ArcGIS Blog

Spatial Problem Solving: A Conceptual Framework

Many types of problems and scenarios can be addressed by applying the spatial problem solving approach using ArcGIS. You can follow the five steps in this approach to create useful analytical models and use them in concert with spatial data exploration to address a whole array of problems and questions.

Spatial Problem Solving: A Conceptual Framework

Ask and Explore

Set the goals for your analysis. Begin with a well-framed question that you’d like to address based on your understanding of the problem. Getting the question right is key to deriving meaningful results.

Model and Compute

Use geoprocessing to model and compute results that enable you to address the questions you pose. Choose the set of analysis tools that transform your data into new results. More often than not, you’ll build a model that assembles multiple tools to model your scenarios, and then apply your model to compute and derive results that help you address your question.

Examine and Interpret

Use spatial data exploration workflows to examine, explore, and interpret your results using interactive maps, reports, charts, graphs, and information pop-ups. Seek explanations for the patterns you see and that help explain what the results mean. Effective exploration enables you to add your own perspectives and interpretations to your results.

Make Decisions

After exploring and interpreting your analytical results, make a decision and write up your conclusions and analytical results. Assess how adequately your results provide a useful answer to your original analysis question. Often new questions will arise that need to be addressed. These will frequently lead to further analysis.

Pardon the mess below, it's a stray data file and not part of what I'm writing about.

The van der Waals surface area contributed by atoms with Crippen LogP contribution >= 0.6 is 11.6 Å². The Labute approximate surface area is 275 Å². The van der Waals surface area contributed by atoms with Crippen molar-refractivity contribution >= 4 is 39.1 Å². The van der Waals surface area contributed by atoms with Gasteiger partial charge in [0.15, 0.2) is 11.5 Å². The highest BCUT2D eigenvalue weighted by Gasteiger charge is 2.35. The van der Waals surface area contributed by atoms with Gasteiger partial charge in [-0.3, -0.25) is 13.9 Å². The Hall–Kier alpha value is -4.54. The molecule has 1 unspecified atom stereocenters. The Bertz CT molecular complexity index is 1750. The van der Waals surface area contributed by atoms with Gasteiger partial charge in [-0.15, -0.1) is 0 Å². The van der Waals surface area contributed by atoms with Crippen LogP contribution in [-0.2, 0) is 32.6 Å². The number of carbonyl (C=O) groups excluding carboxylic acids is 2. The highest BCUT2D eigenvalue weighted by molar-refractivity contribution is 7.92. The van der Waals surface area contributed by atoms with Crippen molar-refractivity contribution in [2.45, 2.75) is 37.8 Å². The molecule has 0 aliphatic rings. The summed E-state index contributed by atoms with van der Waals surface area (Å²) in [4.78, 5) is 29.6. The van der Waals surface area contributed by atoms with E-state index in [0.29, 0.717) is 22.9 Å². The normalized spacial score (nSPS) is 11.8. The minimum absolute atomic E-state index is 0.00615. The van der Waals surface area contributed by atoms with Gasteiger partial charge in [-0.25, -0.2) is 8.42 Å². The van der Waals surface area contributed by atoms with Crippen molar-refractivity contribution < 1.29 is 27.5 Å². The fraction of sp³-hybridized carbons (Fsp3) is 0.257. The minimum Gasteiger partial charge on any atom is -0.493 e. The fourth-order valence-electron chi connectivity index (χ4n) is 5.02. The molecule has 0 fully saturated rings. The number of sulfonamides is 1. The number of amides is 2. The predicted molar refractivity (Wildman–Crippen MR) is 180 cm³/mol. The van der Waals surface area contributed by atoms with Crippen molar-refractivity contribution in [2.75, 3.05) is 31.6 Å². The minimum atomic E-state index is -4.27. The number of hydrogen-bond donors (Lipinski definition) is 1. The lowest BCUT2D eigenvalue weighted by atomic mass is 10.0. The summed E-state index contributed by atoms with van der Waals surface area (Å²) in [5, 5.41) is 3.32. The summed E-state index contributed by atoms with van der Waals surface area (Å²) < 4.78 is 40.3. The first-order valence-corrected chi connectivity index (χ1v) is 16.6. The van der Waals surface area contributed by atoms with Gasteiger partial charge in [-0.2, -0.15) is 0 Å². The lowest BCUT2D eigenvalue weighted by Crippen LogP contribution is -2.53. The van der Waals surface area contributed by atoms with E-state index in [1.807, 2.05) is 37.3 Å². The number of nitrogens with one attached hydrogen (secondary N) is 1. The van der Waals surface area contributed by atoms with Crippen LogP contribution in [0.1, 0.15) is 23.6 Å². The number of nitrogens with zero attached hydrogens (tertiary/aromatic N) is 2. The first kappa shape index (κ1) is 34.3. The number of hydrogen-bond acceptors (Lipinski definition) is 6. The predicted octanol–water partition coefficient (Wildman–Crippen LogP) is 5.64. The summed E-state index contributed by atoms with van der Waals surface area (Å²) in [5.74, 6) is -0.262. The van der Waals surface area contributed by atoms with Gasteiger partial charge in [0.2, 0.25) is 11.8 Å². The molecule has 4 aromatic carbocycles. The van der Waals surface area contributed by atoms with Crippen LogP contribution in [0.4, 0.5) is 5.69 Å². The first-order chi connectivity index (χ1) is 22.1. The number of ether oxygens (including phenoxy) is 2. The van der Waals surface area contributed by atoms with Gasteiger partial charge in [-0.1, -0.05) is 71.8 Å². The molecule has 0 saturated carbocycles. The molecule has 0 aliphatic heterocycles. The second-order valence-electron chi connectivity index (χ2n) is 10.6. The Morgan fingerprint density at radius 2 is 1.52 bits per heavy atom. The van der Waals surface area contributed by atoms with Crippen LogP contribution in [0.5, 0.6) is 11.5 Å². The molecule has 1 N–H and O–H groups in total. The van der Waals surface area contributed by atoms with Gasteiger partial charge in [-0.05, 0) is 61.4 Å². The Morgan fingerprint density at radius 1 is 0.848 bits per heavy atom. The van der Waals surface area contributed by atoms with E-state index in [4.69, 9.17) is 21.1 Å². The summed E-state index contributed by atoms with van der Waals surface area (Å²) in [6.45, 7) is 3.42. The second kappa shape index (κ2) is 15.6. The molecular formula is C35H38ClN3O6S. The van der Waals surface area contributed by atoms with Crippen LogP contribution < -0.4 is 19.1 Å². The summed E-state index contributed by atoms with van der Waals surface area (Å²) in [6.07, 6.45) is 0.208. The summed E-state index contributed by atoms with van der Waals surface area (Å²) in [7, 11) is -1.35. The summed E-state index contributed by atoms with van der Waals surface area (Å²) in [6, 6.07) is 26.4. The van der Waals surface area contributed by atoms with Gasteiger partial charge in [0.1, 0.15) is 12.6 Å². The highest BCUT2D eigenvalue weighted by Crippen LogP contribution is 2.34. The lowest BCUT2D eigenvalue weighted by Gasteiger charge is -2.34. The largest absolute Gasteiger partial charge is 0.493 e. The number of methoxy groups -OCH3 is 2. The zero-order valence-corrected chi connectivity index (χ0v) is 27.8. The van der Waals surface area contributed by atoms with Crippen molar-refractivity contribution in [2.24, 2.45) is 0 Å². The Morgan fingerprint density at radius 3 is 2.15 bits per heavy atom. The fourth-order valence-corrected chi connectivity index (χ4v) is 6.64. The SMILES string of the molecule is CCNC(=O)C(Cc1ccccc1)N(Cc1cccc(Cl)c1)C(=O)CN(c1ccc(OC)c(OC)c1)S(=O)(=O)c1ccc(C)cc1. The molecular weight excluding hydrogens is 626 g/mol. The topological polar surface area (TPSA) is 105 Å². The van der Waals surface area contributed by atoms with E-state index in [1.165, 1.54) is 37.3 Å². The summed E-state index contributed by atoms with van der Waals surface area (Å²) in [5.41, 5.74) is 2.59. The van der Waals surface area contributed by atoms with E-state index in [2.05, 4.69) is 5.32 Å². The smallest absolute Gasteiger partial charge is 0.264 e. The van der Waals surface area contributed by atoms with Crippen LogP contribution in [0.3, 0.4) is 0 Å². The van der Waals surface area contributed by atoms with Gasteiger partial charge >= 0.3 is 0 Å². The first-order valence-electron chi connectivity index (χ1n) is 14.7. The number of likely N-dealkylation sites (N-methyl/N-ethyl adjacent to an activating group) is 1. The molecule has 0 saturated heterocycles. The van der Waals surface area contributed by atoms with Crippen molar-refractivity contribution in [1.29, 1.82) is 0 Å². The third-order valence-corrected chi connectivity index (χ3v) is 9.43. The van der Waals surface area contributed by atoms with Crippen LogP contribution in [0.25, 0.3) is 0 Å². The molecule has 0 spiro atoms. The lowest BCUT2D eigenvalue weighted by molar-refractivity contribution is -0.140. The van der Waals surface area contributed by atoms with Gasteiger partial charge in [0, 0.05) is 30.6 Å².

Share Results

Identify the audience that will benefit from your findings and whom you want to influence. Then use maps, pop-ups, graphs, and charts that communicate your results efficiently and effectively. Share those results with others through web maps and apps that are geo-enriched to provide deeper explanations and support further inquiry. You can communicate your results using story maps as an effective way to share your findings with others.

The ArcGIS Book

This post is excerpted from The ArcGIS Book, Second Edition: 10 Big Ideas about Applying The Science of Where, by Clint Brown and Christian Harder. The twin goals of this book are to open your eyes to what is now possible with Web GIS, and then spur you into action by putting the technology and deep data resources in your hands. The book is available through Amazon.com and other booksellers, and is also available at TheArcGISBook.com for free.

Next Article

A normal chart used with a lot of frequency (Intro to charts, part 4)

Read this article